LeGeyt: On the advocacy side, we will remain focused and advocate against any new terrestrial performance royalty. That fight is not going away. The recording industry is investing more resources on the other side of this. They have recruited the former head of the House Democratic Caucus, Joe Crowley, to lead their MusicFirst effort, so they are not going anywhere.
And secondly, we need to work toward legislation that ensures a level playing field between the big tech platforms and local broadcasters. We need to make sure policymakers understand the impact that big tech is having on the local advertising market.
We understand as listeners migrate online the tremendous gatekeeping ability those platforms have, enabling us to have a direct relationship with our audiences. If they are going to repurpose our content we want to be fairly compensated for it. We will engage with lawmakers on both side of the aisle for legislation that allows broadcasters to compete with big tech.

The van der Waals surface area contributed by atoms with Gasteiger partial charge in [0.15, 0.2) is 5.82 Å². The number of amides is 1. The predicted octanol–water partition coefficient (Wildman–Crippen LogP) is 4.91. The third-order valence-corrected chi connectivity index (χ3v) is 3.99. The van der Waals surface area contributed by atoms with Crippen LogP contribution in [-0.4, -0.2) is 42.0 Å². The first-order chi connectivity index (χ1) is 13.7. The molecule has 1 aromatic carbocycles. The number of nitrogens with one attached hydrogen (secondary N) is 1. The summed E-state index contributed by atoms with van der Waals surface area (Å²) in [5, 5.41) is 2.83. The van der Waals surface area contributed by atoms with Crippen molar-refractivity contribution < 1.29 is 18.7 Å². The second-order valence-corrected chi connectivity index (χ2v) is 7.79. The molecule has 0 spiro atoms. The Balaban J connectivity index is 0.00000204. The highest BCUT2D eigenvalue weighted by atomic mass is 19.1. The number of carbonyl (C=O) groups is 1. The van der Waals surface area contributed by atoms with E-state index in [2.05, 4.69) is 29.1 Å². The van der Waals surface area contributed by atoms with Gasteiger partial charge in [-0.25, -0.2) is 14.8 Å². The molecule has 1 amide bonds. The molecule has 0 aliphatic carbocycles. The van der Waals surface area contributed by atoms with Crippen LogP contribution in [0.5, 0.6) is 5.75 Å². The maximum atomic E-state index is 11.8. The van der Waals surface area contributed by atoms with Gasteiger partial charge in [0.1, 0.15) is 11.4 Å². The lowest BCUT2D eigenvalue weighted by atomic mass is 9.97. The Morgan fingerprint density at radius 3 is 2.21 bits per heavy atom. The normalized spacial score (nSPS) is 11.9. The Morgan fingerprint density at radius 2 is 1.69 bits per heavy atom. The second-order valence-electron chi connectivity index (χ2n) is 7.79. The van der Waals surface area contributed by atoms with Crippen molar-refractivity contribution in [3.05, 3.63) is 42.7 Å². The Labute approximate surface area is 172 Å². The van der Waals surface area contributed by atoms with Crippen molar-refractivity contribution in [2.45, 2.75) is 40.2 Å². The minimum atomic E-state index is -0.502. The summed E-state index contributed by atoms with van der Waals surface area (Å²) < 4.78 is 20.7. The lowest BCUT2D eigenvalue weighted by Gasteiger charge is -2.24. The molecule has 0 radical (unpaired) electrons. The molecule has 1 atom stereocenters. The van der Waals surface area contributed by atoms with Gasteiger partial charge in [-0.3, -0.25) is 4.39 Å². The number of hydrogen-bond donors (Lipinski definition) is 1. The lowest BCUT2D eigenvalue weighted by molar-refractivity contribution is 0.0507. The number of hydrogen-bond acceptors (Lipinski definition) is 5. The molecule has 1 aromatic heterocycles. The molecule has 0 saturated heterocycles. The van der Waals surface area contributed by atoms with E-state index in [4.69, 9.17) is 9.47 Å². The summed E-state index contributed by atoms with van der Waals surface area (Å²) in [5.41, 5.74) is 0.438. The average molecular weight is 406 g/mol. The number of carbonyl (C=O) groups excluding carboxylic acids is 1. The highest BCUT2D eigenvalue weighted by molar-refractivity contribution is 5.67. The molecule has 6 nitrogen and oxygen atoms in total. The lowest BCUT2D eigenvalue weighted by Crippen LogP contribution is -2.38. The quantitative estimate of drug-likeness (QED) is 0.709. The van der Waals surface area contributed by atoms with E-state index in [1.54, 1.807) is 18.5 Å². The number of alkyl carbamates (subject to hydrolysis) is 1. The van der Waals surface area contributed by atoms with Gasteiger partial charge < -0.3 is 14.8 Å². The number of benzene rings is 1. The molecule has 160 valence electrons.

RW: Is there any reason to think the latest American Music Fairness Act to pay music performers will actually become law? The latest proposal would limit payments by small and local stations to about $500 annually. Does the idea of a capped payment for smaller broadcasters open the door at all for you on this?
LeGeyt: No. I don’t think that is a starting point. A starting point for NAB would be a proposal that looks at music royalty more holistically and provides some relief for local broadcasters on the royalties they are paying when streaming to audiences online. I think those fees are far too burdensome and I feel they are impeding innovation by local broadcasters. That is innovation that needs to happen to enable our medium to thrive.